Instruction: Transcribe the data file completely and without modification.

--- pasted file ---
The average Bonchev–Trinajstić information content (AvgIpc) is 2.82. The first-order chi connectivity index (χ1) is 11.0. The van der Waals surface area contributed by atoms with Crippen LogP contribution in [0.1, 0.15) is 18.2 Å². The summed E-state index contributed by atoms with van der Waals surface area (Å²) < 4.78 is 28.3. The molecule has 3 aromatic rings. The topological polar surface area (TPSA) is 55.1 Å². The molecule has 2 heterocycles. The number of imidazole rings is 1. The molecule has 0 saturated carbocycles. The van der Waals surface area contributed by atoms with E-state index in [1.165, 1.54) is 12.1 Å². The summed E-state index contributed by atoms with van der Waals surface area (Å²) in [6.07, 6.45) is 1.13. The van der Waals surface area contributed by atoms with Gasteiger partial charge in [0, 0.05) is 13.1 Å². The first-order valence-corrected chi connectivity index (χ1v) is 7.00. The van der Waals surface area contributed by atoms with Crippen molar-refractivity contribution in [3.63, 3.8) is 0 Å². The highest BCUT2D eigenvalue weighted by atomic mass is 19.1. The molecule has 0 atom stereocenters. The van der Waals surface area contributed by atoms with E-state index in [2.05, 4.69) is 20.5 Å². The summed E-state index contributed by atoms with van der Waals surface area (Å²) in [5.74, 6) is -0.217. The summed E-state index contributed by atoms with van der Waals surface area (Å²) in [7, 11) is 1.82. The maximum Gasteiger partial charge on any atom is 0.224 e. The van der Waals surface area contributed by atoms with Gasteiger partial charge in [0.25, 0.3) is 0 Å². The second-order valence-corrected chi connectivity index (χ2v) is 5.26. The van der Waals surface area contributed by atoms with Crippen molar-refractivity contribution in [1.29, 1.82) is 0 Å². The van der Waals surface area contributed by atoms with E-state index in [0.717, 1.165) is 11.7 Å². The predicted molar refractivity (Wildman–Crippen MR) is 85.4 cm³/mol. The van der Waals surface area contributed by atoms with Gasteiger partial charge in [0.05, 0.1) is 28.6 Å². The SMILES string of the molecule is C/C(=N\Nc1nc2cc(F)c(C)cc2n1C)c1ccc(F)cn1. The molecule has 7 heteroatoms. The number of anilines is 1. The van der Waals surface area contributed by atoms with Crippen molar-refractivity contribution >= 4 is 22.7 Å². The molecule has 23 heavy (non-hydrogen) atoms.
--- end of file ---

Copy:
The average Bonchev–Trinajstić information content (AvgIpc) is 2.82. The first-order chi connectivity index (χ1) is 11.0. The van der Waals surface area contributed by atoms with Crippen LogP contribution in [0.1, 0.15) is 18.2 Å². The summed E-state index contributed by atoms with van der Waals surface area (Å²) < 4.78 is 28.3. The molecule has 3 aromatic rings. The topological polar surface area (TPSA) is 55.1 Å². The molecule has 2 heterocycles. The number of imidazole rings is 1. The molecule has 0 saturated carbocycles. The van der Waals surface area contributed by atoms with E-state index in [1.165, 1.54) is 12.1 Å². The summed E-state index contributed by atoms with van der Waals surface area (Å²) in [6.07, 6.45) is 1.13. The van der Waals surface area contributed by atoms with Gasteiger partial charge in [0, 0.05) is 13.1 Å². The first-order valence-corrected chi connectivity index (χ1v) is 7.00. The van der Waals surface area contributed by atoms with Crippen molar-refractivity contribution in [3.63, 3.8) is 0 Å². The highest BCUT2D eigenvalue weighted by atomic mass is 19.1. The molecule has 0 atom stereocenters. The van der Waals surface area contributed by atoms with E-state index in [2.05, 4.69) is 20.5 Å². The summed E-state index contributed by atoms with van der Waals surface area (Å²) in [5.74, 6) is -0.217. The summed E-state index contributed by atoms with van der Waals surface area (Å²) in [7, 11) is 1.82. The maximum Gasteiger partial charge on any atom is 0.224 e. The van der Waals surface area contributed by atoms with Gasteiger partial charge in [0.25, 0.3) is 0 Å². The second-order valence-corrected chi connectivity index (χ2v) is 5.26. The van der Waals surface area contributed by atoms with Crippen molar-refractivity contribution in [1.29, 1.82) is 0 Å². The van der Waals surface area contributed by atoms with E-state index in [0.717, 1.165) is 11.7 Å². The predicted molar refractivity (Wildman–Crippen MR) is 85.4 cm³/mol. The van der Waals surface area contributed by atoms with Gasteiger partial charge in [0.05, 0.1) is 28.6 Å². The SMILES string of the molecule is C/C(=N\Nc1nc2cc(F)c(C)cc2n1C)c1ccc(F)cn1. The molecule has 7 heteroatoms. The number of anilines is 1. The van der Waals surface area contributed by atoms with Crippen molar-refractivity contribution >= 4 is 22.7 Å². The molecule has 23 heavy (non-hydrogen) atoms.